How Artificial Intelligence Can Improve the Logistics Industry
For a long time, logistics providers have depended on research and analytics to collect and understand the huge data they collect. But lately, data volumes continue to grow by leaps and bounds, making the old ways of doing business outdated. It is for this reason artificial intelligence is finding numerous applications in logistics industry networks within the supply chain.
In the logistics industry, artificial intelligence refers to new computing methods, like machine learning, deep learning, and natural language processing. These new techniques help in both streamlining and automating processes from start to finish. In other words, computers can now be used to parse data, give analytics, and generate events depending on their conclusions. In the grand scheme of things, the new technologies mean a total reconfiguration in the logistics industry and the way business is carried out in 2018 and beyond.
Here are ways in which the development of artificial intelligence can improve the logistics industry.
Enhance precision and effectiveness in supply chain processing
Introducing AI and processing can help to attain precision and efficacy in supply chain processing. Initially, the logistics industry did not want to adopt new technologies due to the sheer number of workers. However, a lot has changed, and there has been a tremendous improvement in the shift from the standard logistics system to anticipatory logistics. By adopting an anticipatory logistics system, companies can now easily spot a rise or fall in demand and manage the production volume accordingly. In fact, anticipatory logistics emerged when customers started losing patience; they wanted fast delivery of their orders.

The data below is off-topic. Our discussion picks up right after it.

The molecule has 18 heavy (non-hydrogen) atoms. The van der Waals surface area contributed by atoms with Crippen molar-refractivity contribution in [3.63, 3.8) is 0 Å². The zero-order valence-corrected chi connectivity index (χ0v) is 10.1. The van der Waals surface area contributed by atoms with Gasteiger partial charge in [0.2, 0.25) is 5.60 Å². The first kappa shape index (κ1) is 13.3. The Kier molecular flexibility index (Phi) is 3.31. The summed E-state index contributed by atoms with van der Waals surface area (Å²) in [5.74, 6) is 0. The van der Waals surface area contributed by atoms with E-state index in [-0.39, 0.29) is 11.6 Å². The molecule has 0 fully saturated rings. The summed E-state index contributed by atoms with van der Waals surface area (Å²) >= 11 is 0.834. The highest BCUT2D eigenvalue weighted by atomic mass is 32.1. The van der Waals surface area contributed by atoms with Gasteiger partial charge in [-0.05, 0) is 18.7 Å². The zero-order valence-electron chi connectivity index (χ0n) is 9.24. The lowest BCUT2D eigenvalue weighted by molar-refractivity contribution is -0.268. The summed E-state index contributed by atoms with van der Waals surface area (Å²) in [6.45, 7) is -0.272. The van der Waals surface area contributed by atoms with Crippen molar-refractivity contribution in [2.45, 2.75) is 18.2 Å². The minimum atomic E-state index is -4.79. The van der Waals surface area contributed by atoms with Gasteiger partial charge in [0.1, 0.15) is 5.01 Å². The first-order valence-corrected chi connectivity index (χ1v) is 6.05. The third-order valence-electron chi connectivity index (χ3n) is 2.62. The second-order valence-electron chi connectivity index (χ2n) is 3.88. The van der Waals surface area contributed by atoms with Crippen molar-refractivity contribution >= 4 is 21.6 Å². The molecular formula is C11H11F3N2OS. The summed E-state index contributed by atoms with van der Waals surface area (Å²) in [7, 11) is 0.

Processing and analyzing big data
Over 20 years since the advent of the Internet, several logistics, organizations still rely on spreadsheets and other outdated systems to manage their data. This causes these companies to struggle with big data.
Artificial intelligence comes in handy to harness all data in supply chains, analyze it, identify patterns and provide insight to every section of the supply chain. Supply chains generate high volumes of data on a daily basis, and this data is the most underutilized asset in the industry. The data is both unstructured and structured, and by using artificial intelligence, companies are able to exploit it.
Providing intelligent advice
Artificial intelligence platforms with integrated business intelligence (BI) and industry consulting intelligence (CI) give profound insight into carriers, customers, and operations. With this actionable intelligence, business owners can make real-time decision-making based on the situations taking place in various business departments, units, and systems. The AI platforms provide this advice in a centralized and cohesive way hard to achieve the human way.
Taking action proactively
The latest and most advanced forms of AI not only analyze and advise, but they also execute. The capabilities to evaluate, analyze, give recommendations, and execute the required changes for many business and logistical situations affecting the shipping industry make it possible for companies to readily carry out supply chain risk management, put corrective measures in place, and reduce operational delays.
Autonomous vehicles for shipping